Date of Award


Degree Type


Degree Name

Master of Arts




Dr. J.E. Molto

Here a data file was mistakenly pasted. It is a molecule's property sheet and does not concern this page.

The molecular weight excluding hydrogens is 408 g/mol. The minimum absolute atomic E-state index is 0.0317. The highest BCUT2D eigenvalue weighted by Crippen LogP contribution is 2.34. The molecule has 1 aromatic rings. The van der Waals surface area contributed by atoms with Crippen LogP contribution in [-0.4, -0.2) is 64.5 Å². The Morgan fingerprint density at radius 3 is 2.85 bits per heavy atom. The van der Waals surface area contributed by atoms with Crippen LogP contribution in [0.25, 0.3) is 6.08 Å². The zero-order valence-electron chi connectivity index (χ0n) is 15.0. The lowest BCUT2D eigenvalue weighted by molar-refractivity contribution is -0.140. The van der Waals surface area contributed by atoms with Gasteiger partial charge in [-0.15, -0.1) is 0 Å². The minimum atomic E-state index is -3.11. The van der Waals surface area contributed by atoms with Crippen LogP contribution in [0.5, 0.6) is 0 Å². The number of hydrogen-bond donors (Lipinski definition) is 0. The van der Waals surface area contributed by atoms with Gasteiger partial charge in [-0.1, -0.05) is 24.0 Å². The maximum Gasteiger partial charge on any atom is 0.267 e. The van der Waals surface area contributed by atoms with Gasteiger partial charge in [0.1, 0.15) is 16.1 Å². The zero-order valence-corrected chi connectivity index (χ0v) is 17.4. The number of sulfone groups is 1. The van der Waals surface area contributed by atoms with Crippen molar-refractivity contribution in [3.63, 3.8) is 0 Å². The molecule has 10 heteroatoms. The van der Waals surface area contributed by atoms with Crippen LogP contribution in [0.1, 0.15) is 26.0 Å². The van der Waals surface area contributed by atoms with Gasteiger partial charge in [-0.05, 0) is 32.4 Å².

Few problems have confounded bioarchaeological research as that of aging older (> 40 years) adult human skeletons. Researchers have targeted virtually every area of the skeleton and dentition in order to develop sequences of morphological and microscopic changes that can be correlated with chronological age. The key problem is that the morphological and microscopic changes are more variable with increasing age and this variance reduces their correlation with chronological years. In the past three decades molecular research has impacted virtually every research area in bioarchaeology except aging. The main objective of this thesis is to test aspartic acid racemization in human dentine as a means of obtaining age-at-death estimates from skeletonized remains. I found that without standard operating procedures this methodology is problematic. Suggestions are given in order to standardize this methodology for use in future bioarchaeological research projects.



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